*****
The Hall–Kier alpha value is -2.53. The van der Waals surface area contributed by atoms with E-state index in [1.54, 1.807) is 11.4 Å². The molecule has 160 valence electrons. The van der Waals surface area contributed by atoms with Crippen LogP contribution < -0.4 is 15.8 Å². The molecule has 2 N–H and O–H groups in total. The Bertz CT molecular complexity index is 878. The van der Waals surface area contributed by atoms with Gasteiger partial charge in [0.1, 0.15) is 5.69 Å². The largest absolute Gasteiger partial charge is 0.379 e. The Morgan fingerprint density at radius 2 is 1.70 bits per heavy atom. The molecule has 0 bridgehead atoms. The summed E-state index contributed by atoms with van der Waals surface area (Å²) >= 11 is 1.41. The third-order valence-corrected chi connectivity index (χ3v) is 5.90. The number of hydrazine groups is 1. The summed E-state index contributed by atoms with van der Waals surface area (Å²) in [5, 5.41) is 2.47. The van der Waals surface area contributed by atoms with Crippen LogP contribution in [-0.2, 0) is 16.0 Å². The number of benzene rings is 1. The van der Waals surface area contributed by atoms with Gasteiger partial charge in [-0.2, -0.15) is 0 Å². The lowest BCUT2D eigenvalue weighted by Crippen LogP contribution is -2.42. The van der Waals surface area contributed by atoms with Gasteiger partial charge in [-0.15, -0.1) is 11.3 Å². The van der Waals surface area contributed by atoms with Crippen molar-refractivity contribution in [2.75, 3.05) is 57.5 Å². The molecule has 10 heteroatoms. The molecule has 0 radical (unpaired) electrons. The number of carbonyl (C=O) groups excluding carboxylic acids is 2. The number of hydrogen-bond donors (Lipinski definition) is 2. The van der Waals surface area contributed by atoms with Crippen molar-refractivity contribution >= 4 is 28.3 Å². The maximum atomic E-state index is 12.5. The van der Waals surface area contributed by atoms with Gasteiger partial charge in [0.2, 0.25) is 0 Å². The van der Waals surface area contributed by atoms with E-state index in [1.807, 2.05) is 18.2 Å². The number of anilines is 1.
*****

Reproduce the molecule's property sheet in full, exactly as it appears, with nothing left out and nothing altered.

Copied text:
The Hall–Kier alpha value is -2.53. The van der Waals surface area contributed by atoms with E-state index in [1.54, 1.807) is 11.4 Å². The molecule has 160 valence electrons. The van der Waals surface area contributed by atoms with Crippen LogP contribution < -0.4 is 15.8 Å². The molecule has 2 N–H and O–H groups in total. The Bertz CT molecular complexity index is 878. The van der Waals surface area contributed by atoms with Gasteiger partial charge in [0.1, 0.15) is 5.69 Å². The largest absolute Gasteiger partial charge is 0.379 e. The Morgan fingerprint density at radius 2 is 1.70 bits per heavy atom. The molecule has 0 bridgehead atoms. The summed E-state index contributed by atoms with van der Waals surface area (Å²) >= 11 is 1.41. The third-order valence-corrected chi connectivity index (χ3v) is 5.90. The number of hydrazine groups is 1. The summed E-state index contributed by atoms with van der Waals surface area (Å²) in [5, 5.41) is 2.47. The van der Waals surface area contributed by atoms with Crippen LogP contribution in [-0.2, 0) is 16.0 Å². The number of benzene rings is 1. The van der Waals surface area contributed by atoms with Gasteiger partial charge in [-0.2, -0.15) is 0 Å². The lowest BCUT2D eigenvalue weighted by Crippen LogP contribution is -2.42. The van der Waals surface area contributed by atoms with Gasteiger partial charge in [-0.15, -0.1) is 11.3 Å². The van der Waals surface area contributed by atoms with Crippen molar-refractivity contribution in [2.75, 3.05) is 57.5 Å². The molecule has 10 heteroatoms. The molecule has 0 radical (unpaired) electrons. The number of carbonyl (C=O) groups excluding carboxylic acids is 2. The number of hydrogen-bond donors (Lipinski definition) is 2. The van der Waals surface area contributed by atoms with Crippen molar-refractivity contribution >= 4 is 28.3 Å². The maximum atomic E-state index is 12.5. The van der Waals surface area contributed by atoms with Gasteiger partial charge in [0.2, 0.25) is 0 Å². The van der Waals surface area contributed by atoms with E-state index in [1.807, 2.05) is 18.2 Å². The number of anilines is 1.